TOLL FREE USA/CANADA
Getting to Andros Island, The Bahamas is very easy!
We may be slightly off the beaten path, but that's a big
part of our appeal. Even though we're not in the center of a big tourist hub (thankfully!) we're really quite accessible.
(more info on getting to Andros)
At Small Hope Bay Lodge, we care about our staff and our guests as family and are committed to the local Andros community. We believe that as part of this commitment to our guests and community, it is our responsibility to minimize our environmental impacts. Electricity on Andros is produced using diesel generators which release significant amounts of pollution. Small Hope is doing its part to decrease our dependence on diesel energy by creating this solar hot water system. It is our desire that this vision will spread to the community and help our island nation move away from costly diesel power. Our system was created specifically to provide reliable fast response hot water to our guests and to be resistant to the hard salt water of the area.
Solar hot water systems are a good way to save money and help the environment. Although the initial cost to install a solar domestic hot water system can be high, they pay for themselves by running on a free fuel, the sun! For a commercial resort like Small Hope Bay Lodge, the generation of hot water can account for up to half of the total energy usage, almost 100,000 kWh of electricity per year. It is also the right choice for the community and the environment because renewable energy like solar power is pollution free. Using solar hot water here on Andros means displacing the energy that would otherwise be generated using diesel fuel. Fossil fuels like diesel release pollutants such as carbon dioxide, nitrogen oxides, dioxins and sulfur into our air. These pollutants contribute to global climate change, create smog and cause a range of health problems.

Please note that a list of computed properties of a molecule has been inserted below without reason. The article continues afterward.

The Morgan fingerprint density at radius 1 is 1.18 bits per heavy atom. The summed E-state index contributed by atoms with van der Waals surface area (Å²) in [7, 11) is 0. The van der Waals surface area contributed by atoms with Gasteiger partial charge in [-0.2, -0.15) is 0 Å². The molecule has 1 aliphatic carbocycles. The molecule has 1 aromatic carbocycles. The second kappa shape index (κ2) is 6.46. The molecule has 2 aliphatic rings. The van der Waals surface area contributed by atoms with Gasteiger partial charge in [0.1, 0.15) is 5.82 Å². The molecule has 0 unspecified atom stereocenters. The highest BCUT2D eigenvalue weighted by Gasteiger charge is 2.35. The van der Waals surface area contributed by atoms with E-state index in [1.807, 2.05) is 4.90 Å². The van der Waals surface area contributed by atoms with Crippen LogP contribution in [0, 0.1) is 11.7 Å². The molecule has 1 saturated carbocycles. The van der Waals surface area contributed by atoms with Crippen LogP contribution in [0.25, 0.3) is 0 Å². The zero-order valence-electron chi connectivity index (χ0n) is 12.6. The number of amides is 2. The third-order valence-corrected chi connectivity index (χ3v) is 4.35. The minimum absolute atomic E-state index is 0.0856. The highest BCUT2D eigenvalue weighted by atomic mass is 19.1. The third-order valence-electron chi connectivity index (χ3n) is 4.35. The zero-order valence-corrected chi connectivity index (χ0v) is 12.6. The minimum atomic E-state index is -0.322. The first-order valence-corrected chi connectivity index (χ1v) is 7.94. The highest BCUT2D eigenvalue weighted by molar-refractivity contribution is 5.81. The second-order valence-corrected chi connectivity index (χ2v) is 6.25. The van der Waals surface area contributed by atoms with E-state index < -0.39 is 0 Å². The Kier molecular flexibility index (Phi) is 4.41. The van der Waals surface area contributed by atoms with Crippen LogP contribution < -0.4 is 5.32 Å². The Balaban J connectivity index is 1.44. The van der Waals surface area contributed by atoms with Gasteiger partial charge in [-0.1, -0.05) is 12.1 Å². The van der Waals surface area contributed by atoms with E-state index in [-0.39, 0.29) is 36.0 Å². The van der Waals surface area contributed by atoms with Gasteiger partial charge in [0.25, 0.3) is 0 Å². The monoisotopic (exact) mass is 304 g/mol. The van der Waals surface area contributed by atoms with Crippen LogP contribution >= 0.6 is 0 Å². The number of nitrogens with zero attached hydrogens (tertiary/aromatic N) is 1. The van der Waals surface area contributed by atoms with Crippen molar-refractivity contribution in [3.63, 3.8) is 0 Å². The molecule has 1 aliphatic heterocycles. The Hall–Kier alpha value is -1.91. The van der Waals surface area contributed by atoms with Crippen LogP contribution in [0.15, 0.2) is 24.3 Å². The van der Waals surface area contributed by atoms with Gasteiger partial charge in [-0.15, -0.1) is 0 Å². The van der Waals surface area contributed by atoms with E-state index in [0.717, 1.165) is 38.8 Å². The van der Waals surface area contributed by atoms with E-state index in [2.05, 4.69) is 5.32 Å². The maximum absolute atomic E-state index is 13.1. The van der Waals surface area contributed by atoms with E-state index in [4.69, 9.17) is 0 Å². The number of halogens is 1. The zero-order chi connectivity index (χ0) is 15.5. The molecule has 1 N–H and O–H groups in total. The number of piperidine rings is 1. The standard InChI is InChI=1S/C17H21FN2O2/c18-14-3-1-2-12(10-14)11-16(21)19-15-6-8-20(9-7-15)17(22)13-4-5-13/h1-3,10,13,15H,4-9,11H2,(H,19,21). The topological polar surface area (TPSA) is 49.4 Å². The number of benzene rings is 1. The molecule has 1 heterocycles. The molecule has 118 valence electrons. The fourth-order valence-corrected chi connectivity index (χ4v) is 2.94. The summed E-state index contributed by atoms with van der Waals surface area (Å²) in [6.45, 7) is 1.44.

The solar hot water system starts at the solar collectors (gray square). The heated water enters loop B and is sent out through the pex tubing (red line) to the 6 zones, shown by the light blue squares. The direction of the water flow is shown by the black arrows. The pex will deliver hot water to each of the end destination after passing through the backup propane Rheem heater, symbolized by the red and orange hexagons. The pex tubing is run through pvc (thick blue line) to give it added protection.